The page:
Battered by natural disasters, poverty, and environmental degradation, Haiti remains proud and unbowed. In the wake of the devastating 2010 Port au Prince earthquake, a nationwide effort is underway to rebuild tourism infrastructure and reintroduce international visitors to this once-popular Caribbean travel destination.
Haiti's rich history includes the most successful slave revolt in the New World, which led directly to the establishment of the independent nation of Haiti in 1804. Jean-Jacques Dessallines, the leader of the revolt, was named emperor of the new nation and ordered construction of a vast fort on atop the Pic Laferrière, near the town of Milot. The sturdy construction survives largely intact and, along with the nearby Sans Souci Palace, has been declared a UNESCO World Heritage Site. Visitors can tour the defensive works and see hundreds of cannons and cannonballs, still seemingly ready for action against an attempt by the French to retake the island. Tours can be arranged out of Milot or with a group like Destination North Haiti.
Located in Milot in northern Haiti (near Cap Hatien), Sans Souci was the most elaborate of the many homes and palaces built by Haiti's first king, Henri Christophe. Seen as a symbol of black power, the opulent palace completed in 1813 was inspired by European designs and played host to elaborate balls attended by foreign dignitaries. However, it was also the place where King Henri killed himself after suffering a stroke, and where his son and heir was murdered during a coup in 1820. The palace was heavily damaged in an earthquake in 1842, but the ruins hint at the past glory of a palace favorably compared to Versailles in its heyday.
Founded in 1698, the southern port city of Jacmel is a time capsule of a town from the turn of the 20th century, with impressive mansions and urban architecture little altered in the past 100-plus years. Many of these buildings have been turned into galleries and workshops by the city's large population of artists and craftspeople; the Hotel Florita is also little-changed since its construction in 1888, yet is the top-rated hotel in all of Haiti. The city's annual Carnival and film festival attract an international crowd, and as one of the safest places in Haiti, Jacmel has been at the forefront of Haiti's tourism revival. The legendary Bassin Bleu waterfall is just outside town and a popular destination for daytrippers.
Massif de la Hotte/Pic Macaya National Park
Named for the second-highest (7,700 feet) mountain in Haiti, Pic Macaya National Park is centered in the Massif de la Hotte mountain range. In a nation that has largely been deforested in the past century, this park in the southwestern part of the country contains one of the few remaining cloud forests in Haiti and provided sanctuary for a wide variety of flowering tropical plants and the world's largest population of endangered species, notably endemic birds and amphibians.
Port au Prince
Port au Prince is Haiti's capital and, for better or worse, most responsible for the public image of Haiti as a tourist destination. Thousands of city residents died in the 2010 earthquake, and rebuilding from that calamity has not yet been completed. Crime is a serious problem in Port au Prince, as well. Yet the city also holds many charms for visitors, such as the National Museum of Haiti, the Musée du Panthéon National Haitien (a tribute to Haiti's national heroes), and the National Museum of Art. The upscale Petionville neighborhood is a hillside sanctuary and home to many of the city's better hotels and restaurants. The historic Iron Market has been rebuilt and is once again a bustling center of commerce in Port au Prince.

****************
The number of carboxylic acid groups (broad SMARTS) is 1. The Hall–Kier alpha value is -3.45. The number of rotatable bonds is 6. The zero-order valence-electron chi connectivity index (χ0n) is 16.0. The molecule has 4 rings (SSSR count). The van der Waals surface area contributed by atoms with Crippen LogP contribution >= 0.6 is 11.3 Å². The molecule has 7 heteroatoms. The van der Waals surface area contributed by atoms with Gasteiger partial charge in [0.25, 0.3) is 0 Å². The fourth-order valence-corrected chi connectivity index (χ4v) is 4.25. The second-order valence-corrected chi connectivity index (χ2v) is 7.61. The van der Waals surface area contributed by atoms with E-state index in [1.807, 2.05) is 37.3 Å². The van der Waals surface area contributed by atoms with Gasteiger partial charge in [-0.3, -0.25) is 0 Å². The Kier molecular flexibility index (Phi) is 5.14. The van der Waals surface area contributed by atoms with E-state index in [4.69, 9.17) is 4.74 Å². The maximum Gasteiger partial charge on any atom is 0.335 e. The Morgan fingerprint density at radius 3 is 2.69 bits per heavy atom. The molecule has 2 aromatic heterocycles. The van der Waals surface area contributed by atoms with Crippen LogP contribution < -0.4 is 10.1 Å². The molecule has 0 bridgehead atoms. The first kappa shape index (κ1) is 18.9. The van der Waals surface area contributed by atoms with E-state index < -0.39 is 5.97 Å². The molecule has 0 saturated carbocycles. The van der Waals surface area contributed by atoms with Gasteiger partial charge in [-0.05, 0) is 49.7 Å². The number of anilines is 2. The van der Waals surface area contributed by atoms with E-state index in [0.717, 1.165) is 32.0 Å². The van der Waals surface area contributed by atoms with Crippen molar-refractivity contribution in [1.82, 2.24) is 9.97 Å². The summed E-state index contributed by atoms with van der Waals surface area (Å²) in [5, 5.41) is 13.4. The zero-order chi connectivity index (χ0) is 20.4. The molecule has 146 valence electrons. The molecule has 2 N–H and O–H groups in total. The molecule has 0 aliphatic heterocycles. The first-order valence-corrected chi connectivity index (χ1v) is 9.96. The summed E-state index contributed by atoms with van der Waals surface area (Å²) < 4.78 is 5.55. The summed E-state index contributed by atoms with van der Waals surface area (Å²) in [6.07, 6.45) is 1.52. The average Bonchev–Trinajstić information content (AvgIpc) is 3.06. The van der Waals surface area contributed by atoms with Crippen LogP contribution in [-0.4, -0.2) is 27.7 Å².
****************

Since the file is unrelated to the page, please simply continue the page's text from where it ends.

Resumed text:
Labadee is undoubtedly the place in Haiti seen by more international travelers than any other, thanks to the establishment of a private resort here by Royal Caribbean Cruise Lines in 1986. Cruise passengers come onshore via a huge concrete pier and can lounge on the beach, ride waterslides or snorkel in the ocean, do activities like ziplining, or shop from (carefully vetted) local merchants. But, they cannot leave the property to explore elsewhere in Haiti, and nor are most ordinary Haitians allowed in.
Founded in Port au Prince in 1862, the double-distilled Barbancourt Rum is world-famous and possibly Haiti's most prominent export. The estate where the sugar cane is grown and the rum is distilled is now located about 10 miles outside the city in the town of Damiens; it's open to visitors Monday to Friday from 10 a.m. to 1 p.m. for tours and tastings, and you can buy their aged and reserve rums at bargain prices here.
Located on Haiti's north coast, Cap Hatien was not only the first capital of French Haiti but also the government seat for the Kingdom of Northern Haiti, led by King Henri Christophe, the country's first independent leader. The city is home to many historic French colonial buildings, including the restored Cathedral Notre Dame. The beaches of Labadee and the National History Park are both nearby.